Robin Williams Sleeping 18 Hours A Day In Dark Depression Before His Suicide – Report

Robin Williams Sleeping 18 Hours A Day In Dark Depression Before His Suicide - Report

It’s been less than a week since Robin Williams died, but the speculation surrounding his death has already reached fever pitch. I guess we all want to know why such a brilliant, funny, and caring man killed himself, although logically, we can understand that he was depressed and couldn’t help it.

Radar Online reports that Robin was in such deep depression in the days leading up to his suicide that he was sleeping almost 18 hours a day. Radar’s source explains, “Robin had been suffering from depression and would often sleep a majority of the day and night. He wasn’t eating and was just having problems getting out of bed. He would often complain that he was just so tired, even after sleeping 20 hours.”

It’s a common complaint from people suffering depression, and it’s even more astonishing that people close to him didn’t see the signs and get him help straight away. For that reason, I have a hard time believing that he really was exhibiting these kinds of symptoms, because wouldn’t his children and his wife, Susan Schneider, have noticed and gotten him help immediately? Or even if his wife didn’t notice, his assistant or friends surely would have? Robin was a popular man, and he had many, many friends and people’s lives that he touched – if he really did withdraw so deep into himself, I think someone must have noticed.

No, it’s much easier to buy the theory that he fought with his wife before the suicide, or he just snapped and made a split-second decision. Cutting his wrists and then hanging himself was obviously premeditated, but if it was preceded by excessive sleeping and lack of appetite, I think someone would have noticed and gotten him help immediately – not left him in the house alone, to his own devices.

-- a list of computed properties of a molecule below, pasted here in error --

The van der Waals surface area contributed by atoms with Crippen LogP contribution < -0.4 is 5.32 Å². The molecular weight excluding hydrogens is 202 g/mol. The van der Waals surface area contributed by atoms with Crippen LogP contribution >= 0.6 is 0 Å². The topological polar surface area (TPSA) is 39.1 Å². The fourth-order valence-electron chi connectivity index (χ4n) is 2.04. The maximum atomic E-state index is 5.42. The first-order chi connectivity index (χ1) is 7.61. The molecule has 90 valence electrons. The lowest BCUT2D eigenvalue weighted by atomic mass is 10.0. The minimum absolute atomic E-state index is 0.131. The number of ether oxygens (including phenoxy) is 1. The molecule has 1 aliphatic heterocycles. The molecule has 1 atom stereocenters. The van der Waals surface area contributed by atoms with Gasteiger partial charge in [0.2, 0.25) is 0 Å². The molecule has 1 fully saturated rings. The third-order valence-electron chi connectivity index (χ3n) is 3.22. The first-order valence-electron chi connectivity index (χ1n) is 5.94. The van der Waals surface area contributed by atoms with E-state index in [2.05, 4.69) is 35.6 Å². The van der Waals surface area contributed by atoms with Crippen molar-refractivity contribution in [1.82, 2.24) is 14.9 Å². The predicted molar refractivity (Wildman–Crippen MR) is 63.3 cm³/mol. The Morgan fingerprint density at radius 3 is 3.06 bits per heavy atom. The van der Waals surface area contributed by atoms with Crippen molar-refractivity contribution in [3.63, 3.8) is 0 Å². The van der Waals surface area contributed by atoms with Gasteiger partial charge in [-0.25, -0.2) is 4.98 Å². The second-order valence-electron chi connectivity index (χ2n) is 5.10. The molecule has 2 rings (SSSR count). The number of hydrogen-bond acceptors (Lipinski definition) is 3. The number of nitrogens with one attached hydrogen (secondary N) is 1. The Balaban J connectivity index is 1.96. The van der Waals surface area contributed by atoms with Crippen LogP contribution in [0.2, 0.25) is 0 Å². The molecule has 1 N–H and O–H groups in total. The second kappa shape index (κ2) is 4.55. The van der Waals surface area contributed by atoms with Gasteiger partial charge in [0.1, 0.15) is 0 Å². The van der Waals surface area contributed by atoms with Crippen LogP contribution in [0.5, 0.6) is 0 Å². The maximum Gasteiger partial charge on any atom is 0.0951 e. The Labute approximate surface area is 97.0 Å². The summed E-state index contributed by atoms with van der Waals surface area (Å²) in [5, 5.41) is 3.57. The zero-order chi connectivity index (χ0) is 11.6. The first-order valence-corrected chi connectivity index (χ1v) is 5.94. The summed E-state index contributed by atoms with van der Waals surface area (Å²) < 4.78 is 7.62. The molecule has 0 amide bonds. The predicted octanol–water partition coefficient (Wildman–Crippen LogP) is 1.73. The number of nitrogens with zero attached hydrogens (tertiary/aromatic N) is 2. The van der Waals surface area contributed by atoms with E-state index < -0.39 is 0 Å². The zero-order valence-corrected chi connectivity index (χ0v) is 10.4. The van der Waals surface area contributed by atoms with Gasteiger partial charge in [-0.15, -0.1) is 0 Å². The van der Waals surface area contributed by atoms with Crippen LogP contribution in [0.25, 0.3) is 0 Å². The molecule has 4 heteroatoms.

Do you guys agree? Let us know in the comments below.

Photo Credit: FameFlynet



  • gr50

    gr50

  • gr50

    Your comments are logical, and many people share your same sentiments, but those viewpoints are usually the sentiments of those who have never been around a person who is suffering from chronic, debilitating depression. Most people do not know how to respond to their loved ones dealing with depression. Of course his family noticed. Of course they wanted to help, but it is simply not that easy. It’s not a bad mood or the feeling you might experience when things don’t go your way; it’s an internal void one is constantly looking to fill. Robin didn’t necessarily want to “die”. He simply wanted the pain to stop. Life seems tolerable enveloped in a 20 hour slumber. You wake up for a while and soon discover a repeat of extreme exhaustion and return to that place of safety. Robin could control his life while he slept. While he was awake, he couldn’t.